# Brauer group of a product of curves

By a famous theorem of Tate, we know that the Tate conjecture holds for a product of curves over a finite field.

But this implies that the Brauer group of a product of curves (over finite field) is finite. What do we know about this Brauer group apart from the fact that it's finite ? Does there exist some computation done, for example for $\mathbb{P}^1 \times \mathbb{P}^1$ (or any other simple example) ?

• $X:=\mathbb{P}^1 \times \mathbb{P}^1$ is rationally connected over $\mathbb{C}$, so its Brauer group is isomorphic to the torsion subgroup of $H^3(X, \, \mathbb{Z})$, which is $0$. – Francesco Polizzi Sep 16 '16 at 12:31
• In fact, somewhere in Manin's book "Cubic Forms" it is proved that for any field $K$, the pullback map $\text{Br}(K)\to \text{Br}(\mathbb{P}^1_K)$ is an isomorphism. Thus, over any field $K$ (including finite fields), the pullback map $\text{Br}(K)\to \text{Br}(\mathbb{P}^1_K\times_K \mathbb{P}^1_K)$ is an isomorphism. Combined with Wedderburn's theorem (reproved by Chevalley via the study of C1 fields), for $K$ a finite field, the Brauer group of $\mathbb{P}^1_K\times_K \mathbb{P}^1_K$ is trivial. – Jason Starr Sep 16 '16 at 12:35
• @JasonStarr How does the fact that $Br(K) \to Br(\mathbb P^1_K)$ is an isomorphism imply that the pull-back map $Br(K) \to Br(\mathbb{P}^1_K \times \mathbb P^1_K)$ is an isomorphism? I would personally argue differently: $\mathbb P^1_K \times \mathbb P^1_K$ is birational to $\mathbb P^2_K$, so that $Br(\mathbb P^1\times \mathbb P^1_K) = Br(\mathbb P^2_K)$ (see Thm 42.5 in Manin). However, the latter group is $Br(K)$ (see Theorem 42.8 in Manin). – Ariyan Javanpeykar Sep 28 '16 at 13:27
• @AriyanJavanpeykar. Let $L/K$ be the function field of $\mathbb{P}^1_K$. Then $\text{Br}(L)\to \text{Br}(\mathbb{P}^1_L)$ is an isomorphism. By "purity theorems" (the easy half), the map $\text{Br}(\mathbb{P}^1_K\times \mathbb{P}^1_K) \to \text{Br}(\mathbb{P}^1_L)$ is an injection. Thus, every element of $\text{Br}(\mathbb{P}^1_K\times \mathbb{P}^1_K)$ is pulled back from $\text{Br}(L)$. Now restrict a Brauer class on $\mathbb{P}^1_K\times \mathbb{P}^1_K$ to $\{[0,1]\} \times \mathbb{P}^1_K$ to see that the class is actually pulled back from $\text{Br}(\mathbb{P}^1_K)$. – Jason Starr Sep 28 '16 at 14:04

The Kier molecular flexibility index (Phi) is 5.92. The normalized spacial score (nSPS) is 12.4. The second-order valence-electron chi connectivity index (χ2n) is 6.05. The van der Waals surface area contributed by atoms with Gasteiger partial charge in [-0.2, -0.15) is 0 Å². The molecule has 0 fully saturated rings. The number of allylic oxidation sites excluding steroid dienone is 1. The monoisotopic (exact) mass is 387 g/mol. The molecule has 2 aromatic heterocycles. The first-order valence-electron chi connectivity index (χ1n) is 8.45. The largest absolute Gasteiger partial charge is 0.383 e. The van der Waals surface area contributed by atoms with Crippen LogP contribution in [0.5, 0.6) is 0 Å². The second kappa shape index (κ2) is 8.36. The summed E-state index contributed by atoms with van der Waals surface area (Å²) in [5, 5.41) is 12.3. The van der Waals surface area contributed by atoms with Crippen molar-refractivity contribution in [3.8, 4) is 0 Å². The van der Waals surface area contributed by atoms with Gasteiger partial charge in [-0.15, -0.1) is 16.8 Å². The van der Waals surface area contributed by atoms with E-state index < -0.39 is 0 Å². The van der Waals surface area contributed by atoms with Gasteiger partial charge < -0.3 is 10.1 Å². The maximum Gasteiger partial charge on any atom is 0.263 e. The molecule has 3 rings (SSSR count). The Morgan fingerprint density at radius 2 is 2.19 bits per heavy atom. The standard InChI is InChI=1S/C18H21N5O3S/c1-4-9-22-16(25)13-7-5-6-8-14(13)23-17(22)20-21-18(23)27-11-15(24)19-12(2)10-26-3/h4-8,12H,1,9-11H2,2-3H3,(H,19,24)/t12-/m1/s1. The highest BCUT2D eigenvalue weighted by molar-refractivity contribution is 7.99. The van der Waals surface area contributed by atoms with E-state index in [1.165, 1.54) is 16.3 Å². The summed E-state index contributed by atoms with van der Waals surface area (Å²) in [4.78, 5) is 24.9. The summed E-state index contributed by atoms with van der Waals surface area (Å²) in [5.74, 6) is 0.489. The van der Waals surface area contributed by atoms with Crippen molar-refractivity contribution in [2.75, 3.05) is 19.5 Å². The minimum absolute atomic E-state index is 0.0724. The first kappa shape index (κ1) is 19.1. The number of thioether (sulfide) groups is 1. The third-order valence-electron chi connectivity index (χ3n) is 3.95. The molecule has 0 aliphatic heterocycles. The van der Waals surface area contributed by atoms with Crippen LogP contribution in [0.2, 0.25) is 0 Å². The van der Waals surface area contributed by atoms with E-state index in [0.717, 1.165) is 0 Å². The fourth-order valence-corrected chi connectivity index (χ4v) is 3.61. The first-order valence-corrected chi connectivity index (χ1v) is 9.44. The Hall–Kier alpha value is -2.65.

Suppose that $k$ is a finite field with $q$ elements. Let $C_i$, $i = 1, 2$ be two smooth projective geometrically irreducible curves over $k$. Set $X = C_1 \times_{\text{Spec}(k)} C_2$. In principle we know how to compute the Brauer group of $X$ in terms of the action of Frobenii on the \'etale cohomology of $C_1$ and $C_2$.
Let's assume there is no nontrivial isogeny from the Jacobian of $C_1$ to the Jacobian of $C_2$, or equivalently that the characteristic polynomials $P_1, P_2$ of the Frobenius endomorphisms of these Jacobians are relatively prime. This means that the Picard group of $X$ is generated by pullbacks of invertible sheaves from $C_1$ and $C_2$. Thus for $n$ prime to $q$ the exact sequence $$\text{Pic}(X) \to H^2_{\acute{e}t}(C_1 \times C_2, \mu_n) \to Br(X)[n] \to 0$$ coming from the Kummer sequence and cohomology is (in principle) computable. Working through what is known about \'etale cohomology of curves over finite fields you'll get $$\left( H^1_{\acute{e}t}(C_{1, \overline{k}}, \mathbf{Z}/n\mathbf{Z}) \otimes H^1_{\acute{e}t}(C_{2, \overline{k}}, \mathbf{Z}/n\mathbf{Z}) \otimes \mu_n \right)^{\text{Gal}(\overline{k}/k)}$$ for the $n$ torsion in the Brauer group of $X$. If there are nonzero isogenies between the Jacobians, then you'll just get a quotient of this. If $n$ is not coprime to $q$, then you'll have to look at papers of Milne to see what happens.
Now it is clear that you can certainly get lot's of Brauer classes. In fact, you can show from the above that if $P_1$ and $P_2$ have a factor in common modulo $\ell$, then there'll be an $\ell$-torsion class in $Br(X)$ for $\ell$ a prime not dividing $q$. And given a situation as above and an $\ell$, you can always find a finite extension $k'$ of $k$ such that this thing happens over $k'$. Enjoy!